“It’s permanent until homelessness is solved.” So remarked John Schoettler, Amazon’s real estate and facilities VP, to the New York Times after an announcement this spring that the company’s Seattle headquarters will incorporate a shelter for homeless families. It's an unconventional move for a tech giant, but Schoettler’s statement hit the right notes.
As we’ve seen, permanence and solvability are front-of-mind for some of today’s leading anti-homelessness funders. As big cities play host to thousands (or tens of thousands) of people roughing it in the streets, funders are looking to new methods—like permanent supportive housing, impact investing and advocacy—to stem the tide. More than that, in fact. With funders like the Conrad N. Hilton Foundation and the Melville Charitable Trust in the lead, the goal is now to solve homelessness, not just apply Band-Aids to an unfortunate inevitability.
Seattle’s homelessness crisis has drawn significant attention from some of the region’s tech leaders. Earlier this year, Paul Allen gave $30 million to construct permanent supportive housing in the area, as well as partnering with the city of Seattle to support homeless children. Through programs like its All Home campaign, the Gates Foundation has also dedicated a steady stream of funds to Washington anti-homelessness efforts.
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- Light at the End of the Tunnel: Is Philanthropy Finally Making Real Progress on Homelessness?
- State of Emergency: Behind Paul Allen's Anti-Homelessness Push in Seattle
- How the Gates Foundation Tackles Housing Issues
Amazon, however, has a lighter philanthropic profile than companies like Microsoft and Google. The same goes for its founder, Jeff Bezos, who enjoyed a brief stint this year as the world’s wealthiest person. Bezos has been toying publicly of late with the idea of finally getting into philanthropy in a bigger way, but so far, that's all been talk. (Or tweets, to be more accurate.)
When it comes to homelessness, though, 2017 has seen a fair amount of real movement from Amazon, a company that casts a long shadow in its home city, and not always in a positive way.
The shelter is one part of that story. Originally housed in a former motel slated for demolition, the shelter was first conceived as a stop-gap measure. But Amazon’s new plan calls for a permanent shelter to occupy 47,000 square feet in a new office complex. Mary’s Place, a nonprofit that runs seven transitional shelters in Seattle, will get free rent and utilities for the space.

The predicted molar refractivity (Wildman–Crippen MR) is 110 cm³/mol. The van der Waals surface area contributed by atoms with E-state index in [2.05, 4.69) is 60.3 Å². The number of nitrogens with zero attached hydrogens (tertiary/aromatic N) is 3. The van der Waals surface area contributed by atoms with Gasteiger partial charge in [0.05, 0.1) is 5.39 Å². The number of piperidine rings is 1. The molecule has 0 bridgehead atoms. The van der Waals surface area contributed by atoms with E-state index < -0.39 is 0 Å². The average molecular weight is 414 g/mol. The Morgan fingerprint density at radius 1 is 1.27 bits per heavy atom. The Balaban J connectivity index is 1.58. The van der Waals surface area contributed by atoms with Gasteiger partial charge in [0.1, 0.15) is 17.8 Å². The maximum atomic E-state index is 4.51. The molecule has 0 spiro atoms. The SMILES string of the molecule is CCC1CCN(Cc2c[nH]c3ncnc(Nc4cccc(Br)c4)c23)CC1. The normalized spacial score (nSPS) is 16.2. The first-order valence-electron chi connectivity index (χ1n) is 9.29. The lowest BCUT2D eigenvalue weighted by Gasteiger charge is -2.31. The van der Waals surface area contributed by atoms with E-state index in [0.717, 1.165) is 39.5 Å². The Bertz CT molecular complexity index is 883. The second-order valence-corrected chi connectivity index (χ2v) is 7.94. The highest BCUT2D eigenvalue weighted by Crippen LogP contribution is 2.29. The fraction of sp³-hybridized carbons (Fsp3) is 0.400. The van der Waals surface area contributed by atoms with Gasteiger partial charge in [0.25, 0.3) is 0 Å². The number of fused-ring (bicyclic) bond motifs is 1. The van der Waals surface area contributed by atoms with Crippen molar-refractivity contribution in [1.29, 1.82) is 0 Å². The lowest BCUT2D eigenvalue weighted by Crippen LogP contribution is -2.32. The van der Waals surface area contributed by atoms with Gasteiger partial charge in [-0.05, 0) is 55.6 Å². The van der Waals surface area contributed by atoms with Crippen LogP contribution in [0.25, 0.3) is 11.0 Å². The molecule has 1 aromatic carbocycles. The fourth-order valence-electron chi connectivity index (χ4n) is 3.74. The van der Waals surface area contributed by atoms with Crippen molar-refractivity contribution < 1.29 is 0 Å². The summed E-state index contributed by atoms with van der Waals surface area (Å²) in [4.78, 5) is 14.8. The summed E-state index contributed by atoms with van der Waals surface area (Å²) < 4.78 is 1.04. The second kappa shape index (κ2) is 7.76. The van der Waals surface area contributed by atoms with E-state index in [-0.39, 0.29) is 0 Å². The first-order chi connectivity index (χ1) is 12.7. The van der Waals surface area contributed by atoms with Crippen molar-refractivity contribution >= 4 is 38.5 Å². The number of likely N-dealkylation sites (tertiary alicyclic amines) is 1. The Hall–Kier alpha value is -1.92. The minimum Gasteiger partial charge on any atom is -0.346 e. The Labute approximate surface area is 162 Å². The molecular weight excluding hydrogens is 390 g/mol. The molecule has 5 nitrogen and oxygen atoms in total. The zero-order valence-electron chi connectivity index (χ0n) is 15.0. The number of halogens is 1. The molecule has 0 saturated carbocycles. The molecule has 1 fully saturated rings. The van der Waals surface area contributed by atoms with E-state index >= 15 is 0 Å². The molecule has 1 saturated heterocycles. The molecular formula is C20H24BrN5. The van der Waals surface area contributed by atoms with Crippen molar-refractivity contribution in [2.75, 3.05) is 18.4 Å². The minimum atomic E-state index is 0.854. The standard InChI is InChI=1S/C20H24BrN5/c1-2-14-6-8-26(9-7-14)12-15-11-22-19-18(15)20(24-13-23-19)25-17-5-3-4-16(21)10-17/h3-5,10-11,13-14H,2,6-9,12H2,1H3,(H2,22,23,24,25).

In addition to the shelter in Seattle, Amazon is looking outside its home region on this issue, matching all donations (up to $1 million) to Friendship Place, a Washington, D.C.-based homeless direct service organization, through the end of 2017. Friendship Place calls the Amazon pledge the largest private donation it’s ever received. Amazon has also been working with FareStart, a nonprofit that provides homeless and low-income people with workforce training in food services. The company took the real estate route here, as well, donating 25,000 square feet of space to house an apprenticeship program.
Does this mean we’ll see a more anti-homelessness gifts from Amazon? It’s hard to tell. But the tech industry has gravitated toward the housing crisis recently. In the Bay Area, Salesforce’s Mark Benioff is leading the charge, collaborating with funders like Google, Ron Conway, and Dustin Moskovitz and Cari Tuna to house homeless families. Facebook has also been in the news for its forays into housing development, which include affordable housing, and the Chan Zuckerberg Initiative has also moved into this space in the past year.
In the grand scheme of things, though, there’s a lot more that tech can and should do on housing, given that share prices are hitting an all-time high and an influx of affluent tech workers is a key factor driving up costs in metro areas like Seattle and San Francisco.